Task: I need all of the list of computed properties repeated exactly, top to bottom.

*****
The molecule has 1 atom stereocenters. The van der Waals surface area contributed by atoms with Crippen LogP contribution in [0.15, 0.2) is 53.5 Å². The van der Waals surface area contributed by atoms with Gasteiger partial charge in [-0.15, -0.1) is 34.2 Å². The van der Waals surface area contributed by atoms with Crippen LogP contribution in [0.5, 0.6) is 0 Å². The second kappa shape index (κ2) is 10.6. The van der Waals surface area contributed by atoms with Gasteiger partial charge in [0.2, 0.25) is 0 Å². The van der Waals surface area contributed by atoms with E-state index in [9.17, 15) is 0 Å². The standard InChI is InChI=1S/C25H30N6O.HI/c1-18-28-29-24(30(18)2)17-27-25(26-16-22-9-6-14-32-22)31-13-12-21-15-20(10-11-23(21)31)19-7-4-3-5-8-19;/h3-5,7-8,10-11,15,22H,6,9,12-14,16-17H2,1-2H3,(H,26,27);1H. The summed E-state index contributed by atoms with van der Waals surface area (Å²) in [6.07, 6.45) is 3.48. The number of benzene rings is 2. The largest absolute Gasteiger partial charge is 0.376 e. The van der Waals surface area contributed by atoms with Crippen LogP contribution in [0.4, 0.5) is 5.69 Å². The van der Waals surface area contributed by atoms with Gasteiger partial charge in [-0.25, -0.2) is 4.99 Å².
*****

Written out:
The molecule has 1 atom stereocenters. The van der Waals surface area contributed by atoms with Crippen LogP contribution in [0.15, 0.2) is 53.5 Å². The van der Waals surface area contributed by atoms with Gasteiger partial charge in [-0.15, -0.1) is 34.2 Å². The van der Waals surface area contributed by atoms with Crippen LogP contribution in [0.5, 0.6) is 0 Å². The second kappa shape index (κ2) is 10.6. The van der Waals surface area contributed by atoms with Gasteiger partial charge in [0.2, 0.25) is 0 Å². The van der Waals surface area contributed by atoms with E-state index in [9.17, 15) is 0 Å². The standard InChI is InChI=1S/C25H30N6O.HI/c1-18-28-29-24(30(18)2)17-27-25(26-16-22-9-6-14-32-22)31-13-12-21-15-20(10-11-23(21)31)19-7-4-3-5-8-19;/h3-5,7-8,10-11,15,22H,6,9,12-14,16-17H2,1-2H3,(H,26,27);1H. The summed E-state index contributed by atoms with van der Waals surface area (Å²) in [6.07, 6.45) is 3.48. The number of benzene rings is 2. The largest absolute Gasteiger partial charge is 0.376 e. The van der Waals surface area contributed by atoms with Crippen LogP contribution in [0.4, 0.5) is 5.69 Å². The van der Waals surface area contributed by atoms with Gasteiger partial charge in [-0.25, -0.2) is 4.99 Å².